- By Thomas E. RicksThomas E. Ricks covered the U.S. military from 1991 to 2008 for the Wall Street Journal and then the Washington Post. He can be reached at firstname.lastname@example.org.
I finally got around to C.P. Snow’s Science and Government, which despite its sweeping title is really a look at how two British scientists, Henry Tizard and Frederick Lindemann (also DBA Lord Cherwell) approached the questions of the military use of radar and chaff in the years before World War II. The book had been sitting in the pile for about a year and I needed something different to read after finishing a collection of Churchill’s speeches.
Honestly, I was underwhelmed. I wanted more details and less speculative thinking.
That said, there are some good thoughts in the book.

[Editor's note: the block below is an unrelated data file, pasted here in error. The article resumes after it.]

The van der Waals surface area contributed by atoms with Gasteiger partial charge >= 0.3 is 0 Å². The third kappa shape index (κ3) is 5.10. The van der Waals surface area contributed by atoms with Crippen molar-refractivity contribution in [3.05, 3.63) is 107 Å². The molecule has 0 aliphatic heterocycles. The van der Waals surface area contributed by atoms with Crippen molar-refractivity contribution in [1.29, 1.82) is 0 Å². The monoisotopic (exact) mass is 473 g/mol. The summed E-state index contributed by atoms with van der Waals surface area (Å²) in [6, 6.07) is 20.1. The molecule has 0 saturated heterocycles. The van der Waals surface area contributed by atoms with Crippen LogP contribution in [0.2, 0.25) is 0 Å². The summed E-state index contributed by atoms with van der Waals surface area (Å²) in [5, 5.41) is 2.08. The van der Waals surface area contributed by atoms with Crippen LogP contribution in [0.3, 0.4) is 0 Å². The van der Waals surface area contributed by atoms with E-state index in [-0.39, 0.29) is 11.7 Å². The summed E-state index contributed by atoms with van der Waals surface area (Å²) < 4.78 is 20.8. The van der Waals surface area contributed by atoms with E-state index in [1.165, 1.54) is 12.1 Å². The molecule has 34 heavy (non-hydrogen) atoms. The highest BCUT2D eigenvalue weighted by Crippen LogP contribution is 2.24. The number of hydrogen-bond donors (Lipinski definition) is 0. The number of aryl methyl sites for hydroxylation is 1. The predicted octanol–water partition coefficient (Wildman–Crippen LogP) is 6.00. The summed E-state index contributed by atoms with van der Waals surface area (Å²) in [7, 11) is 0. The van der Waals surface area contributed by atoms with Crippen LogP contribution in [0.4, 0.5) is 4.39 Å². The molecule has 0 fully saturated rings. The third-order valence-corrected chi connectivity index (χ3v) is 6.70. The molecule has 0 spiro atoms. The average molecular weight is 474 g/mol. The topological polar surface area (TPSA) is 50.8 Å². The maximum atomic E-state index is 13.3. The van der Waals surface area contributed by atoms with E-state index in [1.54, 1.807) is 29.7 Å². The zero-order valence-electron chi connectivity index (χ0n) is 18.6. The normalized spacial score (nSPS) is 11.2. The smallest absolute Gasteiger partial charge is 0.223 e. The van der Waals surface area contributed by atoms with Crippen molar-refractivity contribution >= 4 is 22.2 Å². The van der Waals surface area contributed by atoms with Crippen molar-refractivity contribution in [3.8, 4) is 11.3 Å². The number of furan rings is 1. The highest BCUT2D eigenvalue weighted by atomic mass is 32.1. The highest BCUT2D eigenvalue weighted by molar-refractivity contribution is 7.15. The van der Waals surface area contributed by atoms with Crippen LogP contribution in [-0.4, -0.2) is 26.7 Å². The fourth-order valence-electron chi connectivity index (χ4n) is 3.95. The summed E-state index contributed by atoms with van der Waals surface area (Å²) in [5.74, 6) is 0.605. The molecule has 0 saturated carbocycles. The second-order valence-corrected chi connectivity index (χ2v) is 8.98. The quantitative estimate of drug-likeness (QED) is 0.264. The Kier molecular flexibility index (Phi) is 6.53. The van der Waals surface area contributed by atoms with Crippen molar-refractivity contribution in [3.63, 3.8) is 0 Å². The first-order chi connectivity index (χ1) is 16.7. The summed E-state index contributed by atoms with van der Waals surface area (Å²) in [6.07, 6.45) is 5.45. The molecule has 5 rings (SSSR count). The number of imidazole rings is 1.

- “Tizard actually persuaded the [Royal] Air Force to base their defensive planning on the assumption that radar would work long before the stations existed as practical systems. This was an act of astonishing intellectual courage. Not only Tizard deserves the highest credit for it, but also the officers of Fighter Command.”
- “The lesson to the scientists was the prerequisite of sound military advice is that the giver must convince himself that, if he were responsible for action, he would himself act so.”
- In a closed system not subject to public scrutiny (in this case, top secret deliberations), “personalities and personal relations carry a weight of responsibility which is out of proportion greater than any they carry in open politics.”